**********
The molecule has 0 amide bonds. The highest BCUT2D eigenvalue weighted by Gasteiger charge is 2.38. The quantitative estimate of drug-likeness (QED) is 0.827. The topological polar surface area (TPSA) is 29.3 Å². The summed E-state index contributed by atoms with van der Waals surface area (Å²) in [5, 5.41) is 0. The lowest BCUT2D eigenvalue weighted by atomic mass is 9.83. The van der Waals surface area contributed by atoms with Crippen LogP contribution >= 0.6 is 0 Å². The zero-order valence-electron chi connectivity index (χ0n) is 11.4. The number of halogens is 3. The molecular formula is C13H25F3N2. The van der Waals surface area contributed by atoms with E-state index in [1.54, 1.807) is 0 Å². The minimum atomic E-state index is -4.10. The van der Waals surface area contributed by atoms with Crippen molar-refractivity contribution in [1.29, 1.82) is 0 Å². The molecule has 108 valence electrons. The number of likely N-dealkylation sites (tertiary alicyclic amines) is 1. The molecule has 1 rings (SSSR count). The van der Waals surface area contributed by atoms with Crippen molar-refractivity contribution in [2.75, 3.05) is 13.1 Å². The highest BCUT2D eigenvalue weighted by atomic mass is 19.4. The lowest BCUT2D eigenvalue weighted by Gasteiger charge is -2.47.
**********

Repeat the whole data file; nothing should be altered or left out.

The molecule has 0 amide bonds. The highest BCUT2D eigenvalue weighted by Gasteiger charge is 2.38. The quantitative estimate of drug-likeness (QED) is 0.827. The topological polar surface area (TPSA) is 29.3 Å². The summed E-state index contributed by atoms with van der Waals surface area (Å²) in [5, 5.41) is 0. The lowest BCUT2D eigenvalue weighted by atomic mass is 9.83. The van der Waals surface area contributed by atoms with Crippen LogP contribution >= 0.6 is 0 Å². The zero-order valence-electron chi connectivity index (χ0n) is 11.4. The number of halogens is 3. The molecular formula is C13H25F3N2. The van der Waals surface area contributed by atoms with E-state index in [1.54, 1.807) is 0 Å². The minimum atomic E-state index is -4.10. The van der Waals surface area contributed by atoms with Crippen molar-refractivity contribution in [1.29, 1.82) is 0 Å². The molecule has 108 valence electrons. The number of likely N-dealkylation sites (tertiary alicyclic amines) is 1. The molecule has 1 rings (SSSR count). The van der Waals surface area contributed by atoms with Crippen molar-refractivity contribution in [2.75, 3.05) is 13.1 Å². The highest BCUT2D eigenvalue weighted by atomic mass is 19.4. The lowest BCUT2D eigenvalue weighted by Gasteiger charge is -2.47.